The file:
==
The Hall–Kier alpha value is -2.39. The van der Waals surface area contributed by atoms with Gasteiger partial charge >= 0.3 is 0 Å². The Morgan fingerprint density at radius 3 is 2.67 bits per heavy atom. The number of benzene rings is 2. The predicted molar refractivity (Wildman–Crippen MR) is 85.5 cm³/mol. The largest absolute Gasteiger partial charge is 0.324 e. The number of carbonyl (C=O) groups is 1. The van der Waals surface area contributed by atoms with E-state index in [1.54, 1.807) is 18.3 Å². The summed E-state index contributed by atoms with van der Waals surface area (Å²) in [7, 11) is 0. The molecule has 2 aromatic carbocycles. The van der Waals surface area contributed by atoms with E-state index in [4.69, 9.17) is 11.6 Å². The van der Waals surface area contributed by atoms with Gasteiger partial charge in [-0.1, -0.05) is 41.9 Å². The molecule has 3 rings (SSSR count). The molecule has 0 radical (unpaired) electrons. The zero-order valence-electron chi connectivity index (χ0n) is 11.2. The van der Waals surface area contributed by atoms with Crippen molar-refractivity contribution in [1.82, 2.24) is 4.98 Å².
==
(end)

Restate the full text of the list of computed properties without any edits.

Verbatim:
The Hall–Kier alpha value is -2.39. The van der Waals surface area contributed by atoms with Gasteiger partial charge >= 0.3 is 0 Å². The Morgan fingerprint density at radius 3 is 2.67 bits per heavy atom. The number of benzene rings is 2. The predicted molar refractivity (Wildman–Crippen MR) is 85.5 cm³/mol. The largest absolute Gasteiger partial charge is 0.324 e. The number of carbonyl (C=O) groups is 1. The van der Waals surface area contributed by atoms with E-state index in [1.54, 1.807) is 18.3 Å². The summed E-state index contributed by atoms with van der Waals surface area (Å²) in [7, 11) is 0. The molecule has 2 aromatic carbocycles. The van der Waals surface area contributed by atoms with E-state index in [4.69, 9.17) is 11.6 Å². The van der Waals surface area contributed by atoms with Gasteiger partial charge in [-0.1, -0.05) is 41.9 Å². The molecule has 3 rings (SSSR count). The molecule has 0 radical (unpaired) electrons. The zero-order valence-electron chi connectivity index (χ0n) is 11.2. The van der Waals surface area contributed by atoms with Crippen molar-refractivity contribution in [1.82, 2.24) is 4.98 Å².